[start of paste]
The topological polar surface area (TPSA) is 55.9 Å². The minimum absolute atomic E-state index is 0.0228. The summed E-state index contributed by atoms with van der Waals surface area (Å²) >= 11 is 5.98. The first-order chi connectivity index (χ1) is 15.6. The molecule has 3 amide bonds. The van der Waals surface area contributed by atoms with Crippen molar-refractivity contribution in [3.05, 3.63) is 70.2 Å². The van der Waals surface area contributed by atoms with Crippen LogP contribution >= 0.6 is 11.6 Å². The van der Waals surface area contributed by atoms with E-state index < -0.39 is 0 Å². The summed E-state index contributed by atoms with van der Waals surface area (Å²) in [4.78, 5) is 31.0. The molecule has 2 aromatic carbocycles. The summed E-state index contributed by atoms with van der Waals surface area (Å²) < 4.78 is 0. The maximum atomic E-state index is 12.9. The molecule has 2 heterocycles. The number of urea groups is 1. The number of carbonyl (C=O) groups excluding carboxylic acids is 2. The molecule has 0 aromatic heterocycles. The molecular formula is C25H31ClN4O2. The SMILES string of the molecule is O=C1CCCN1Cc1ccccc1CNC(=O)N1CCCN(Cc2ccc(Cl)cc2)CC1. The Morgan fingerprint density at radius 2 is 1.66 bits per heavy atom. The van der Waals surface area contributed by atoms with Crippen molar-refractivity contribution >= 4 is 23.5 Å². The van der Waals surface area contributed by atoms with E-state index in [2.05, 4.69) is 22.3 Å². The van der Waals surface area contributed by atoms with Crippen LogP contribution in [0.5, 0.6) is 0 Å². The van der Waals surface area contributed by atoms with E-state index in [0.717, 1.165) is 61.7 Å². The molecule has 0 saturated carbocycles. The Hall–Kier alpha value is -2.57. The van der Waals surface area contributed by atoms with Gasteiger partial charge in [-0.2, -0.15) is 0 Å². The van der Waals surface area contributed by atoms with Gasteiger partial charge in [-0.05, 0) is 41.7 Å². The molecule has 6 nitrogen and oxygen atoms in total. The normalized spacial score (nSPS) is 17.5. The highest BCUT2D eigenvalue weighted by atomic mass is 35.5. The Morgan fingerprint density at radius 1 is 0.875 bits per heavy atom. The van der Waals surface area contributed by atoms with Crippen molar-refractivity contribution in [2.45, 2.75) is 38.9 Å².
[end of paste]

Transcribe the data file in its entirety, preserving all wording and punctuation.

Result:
The topological polar surface area (TPSA) is 55.9 Å². The minimum absolute atomic E-state index is 0.0228. The summed E-state index contributed by atoms with van der Waals surface area (Å²) >= 11 is 5.98. The first-order chi connectivity index (χ1) is 15.6. The molecule has 3 amide bonds. The van der Waals surface area contributed by atoms with Crippen molar-refractivity contribution in [3.05, 3.63) is 70.2 Å². The van der Waals surface area contributed by atoms with Crippen LogP contribution >= 0.6 is 11.6 Å². The van der Waals surface area contributed by atoms with E-state index < -0.39 is 0 Å². The summed E-state index contributed by atoms with van der Waals surface area (Å²) in [4.78, 5) is 31.0. The molecule has 2 aromatic carbocycles. The summed E-state index contributed by atoms with van der Waals surface area (Å²) < 4.78 is 0. The maximum atomic E-state index is 12.9. The molecule has 2 heterocycles. The number of urea groups is 1. The number of carbonyl (C=O) groups excluding carboxylic acids is 2. The molecule has 0 aromatic heterocycles. The molecular formula is C25H31ClN4O2. The SMILES string of the molecule is O=C1CCCN1Cc1ccccc1CNC(=O)N1CCCN(Cc2ccc(Cl)cc2)CC1. The Morgan fingerprint density at radius 2 is 1.66 bits per heavy atom. The van der Waals surface area contributed by atoms with Crippen molar-refractivity contribution >= 4 is 23.5 Å². The van der Waals surface area contributed by atoms with E-state index in [2.05, 4.69) is 22.3 Å². The van der Waals surface area contributed by atoms with Crippen LogP contribution in [0.5, 0.6) is 0 Å². The van der Waals surface area contributed by atoms with E-state index in [0.717, 1.165) is 61.7 Å². The molecule has 0 saturated carbocycles. The Hall–Kier alpha value is -2.57. The van der Waals surface area contributed by atoms with Gasteiger partial charge in [-0.2, -0.15) is 0 Å². The van der Waals surface area contributed by atoms with Gasteiger partial charge in [-0.05, 0) is 41.7 Å². The molecule has 6 nitrogen and oxygen atoms in total. The normalized spacial score (nSPS) is 17.5. The highest BCUT2D eigenvalue weighted by atomic mass is 35.5. The Morgan fingerprint density at radius 1 is 0.875 bits per heavy atom. The van der Waals surface area contributed by atoms with Crippen molar-refractivity contribution in [2.45, 2.75) is 38.9 Å².